And that is because fundamentally corporations exist as for-profit entities. This has led to many issues like the privatization of our society and driving our elected officials to make their decisions for profit. That’s why we have so much wealth inequality, so much poverty, and the corporate representation that exists. This is hyper-emphasized in a capitalist society. That is why it is necessary to cut off the influence of corporate special interest on our elected officials. I personally do not take any money from corporations, billionaires, fossil fuel industries, or developers. I do not do it because I do not believe in having, even subconsciously, the influence of their money in my decision making process.
That’s wonderful, and is great integrity for your campaign. So let’s talk about your district, you know, who you’re going to be representing. From what I understand it’s a heavily Asian district. But that’s perhaps unfair to say as a whole. How do you view the community that you represent?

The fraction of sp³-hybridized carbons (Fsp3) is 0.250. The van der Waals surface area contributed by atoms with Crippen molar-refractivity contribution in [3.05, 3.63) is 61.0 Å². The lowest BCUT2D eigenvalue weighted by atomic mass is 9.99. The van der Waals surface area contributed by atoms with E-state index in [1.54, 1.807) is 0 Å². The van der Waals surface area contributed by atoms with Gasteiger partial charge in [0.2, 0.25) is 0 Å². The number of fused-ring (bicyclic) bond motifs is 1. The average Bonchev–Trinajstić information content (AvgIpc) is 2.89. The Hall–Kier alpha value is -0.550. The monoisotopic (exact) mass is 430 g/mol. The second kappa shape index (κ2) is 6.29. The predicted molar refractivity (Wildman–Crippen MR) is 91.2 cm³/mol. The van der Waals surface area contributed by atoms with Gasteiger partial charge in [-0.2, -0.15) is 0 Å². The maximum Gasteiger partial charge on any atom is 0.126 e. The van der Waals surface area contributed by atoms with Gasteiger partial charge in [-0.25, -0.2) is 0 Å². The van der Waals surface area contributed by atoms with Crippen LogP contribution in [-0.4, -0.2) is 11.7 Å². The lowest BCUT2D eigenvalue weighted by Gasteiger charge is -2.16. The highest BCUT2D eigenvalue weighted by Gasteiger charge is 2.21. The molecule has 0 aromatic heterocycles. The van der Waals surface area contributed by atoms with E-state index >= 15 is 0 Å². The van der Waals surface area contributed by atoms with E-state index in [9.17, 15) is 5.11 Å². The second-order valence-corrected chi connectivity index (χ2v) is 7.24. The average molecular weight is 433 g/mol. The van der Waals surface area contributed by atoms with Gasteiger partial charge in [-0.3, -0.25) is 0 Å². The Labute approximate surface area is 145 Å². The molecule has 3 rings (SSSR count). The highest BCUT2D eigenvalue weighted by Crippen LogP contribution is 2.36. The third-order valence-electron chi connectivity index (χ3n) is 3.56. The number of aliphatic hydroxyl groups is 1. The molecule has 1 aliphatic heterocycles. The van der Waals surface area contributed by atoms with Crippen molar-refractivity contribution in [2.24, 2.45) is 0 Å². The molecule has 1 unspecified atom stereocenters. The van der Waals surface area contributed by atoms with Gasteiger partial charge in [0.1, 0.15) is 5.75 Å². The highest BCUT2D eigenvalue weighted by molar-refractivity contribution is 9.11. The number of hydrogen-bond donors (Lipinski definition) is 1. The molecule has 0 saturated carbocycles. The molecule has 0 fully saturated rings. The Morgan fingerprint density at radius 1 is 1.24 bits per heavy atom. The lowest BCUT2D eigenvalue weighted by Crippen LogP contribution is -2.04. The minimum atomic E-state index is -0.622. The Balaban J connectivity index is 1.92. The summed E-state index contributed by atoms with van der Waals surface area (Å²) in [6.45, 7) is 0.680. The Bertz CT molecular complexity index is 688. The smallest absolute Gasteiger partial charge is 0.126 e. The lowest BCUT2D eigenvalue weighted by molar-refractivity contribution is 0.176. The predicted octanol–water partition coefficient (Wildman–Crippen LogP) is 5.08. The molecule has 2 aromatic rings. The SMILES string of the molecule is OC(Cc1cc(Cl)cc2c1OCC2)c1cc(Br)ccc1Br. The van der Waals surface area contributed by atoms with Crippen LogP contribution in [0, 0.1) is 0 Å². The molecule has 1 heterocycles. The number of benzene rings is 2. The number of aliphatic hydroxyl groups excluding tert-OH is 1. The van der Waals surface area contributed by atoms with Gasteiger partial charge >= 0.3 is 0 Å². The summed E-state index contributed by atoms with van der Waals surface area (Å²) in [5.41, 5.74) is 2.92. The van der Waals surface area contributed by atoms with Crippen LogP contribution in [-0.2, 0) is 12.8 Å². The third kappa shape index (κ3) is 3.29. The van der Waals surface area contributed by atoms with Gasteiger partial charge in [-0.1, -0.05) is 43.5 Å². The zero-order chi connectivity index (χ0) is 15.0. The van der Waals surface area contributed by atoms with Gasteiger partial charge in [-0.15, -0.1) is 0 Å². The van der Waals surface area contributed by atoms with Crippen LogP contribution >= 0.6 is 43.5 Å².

So, I represent Assembly District 25, that’s even where I grew up. It includes portions of the East Bay and South Bay, and I represent Alameda and Santa Clara County. And, yes, it is one of two assembly districts in the entire state that has a plurality which is majority Asian American. I myself am Asian American as well. And I think that there is a lot of great diversity in my district that is not dominated by white people. But actually, it is also a younger district. The average voting age is about 50 years old. It might sound old, but compared to the rest of the state it is much younger than the average. It’s a younger and a diverse district. I think I represent that in a lot of ways.
Certainly it appears you do. So, do you think that your ideas of being “for the people” are good for uniting that type of diversity, or maybe in the sense that a Democratic Socialist platform is perfect for that type of district?
Oh, absolutely I think so. The thing that sticks to me most about my district is that in many ways it is exemplary of the vanishing middle class. A lot of folks in my district, much like me, were born into the middle class, you know around the 90s, mid to early 2000s, and we are rapidly facing prospects where we are poised to become poorer than our parents or grandparents. I think that standpoint is so important when building allyship across the middle class, whether it is lower-income working class, or middle income. It is just so important in building as much solidarity as possible, with those like LGBTX, Latinx, and just all demographic life in order to build a better economic sense of feeling.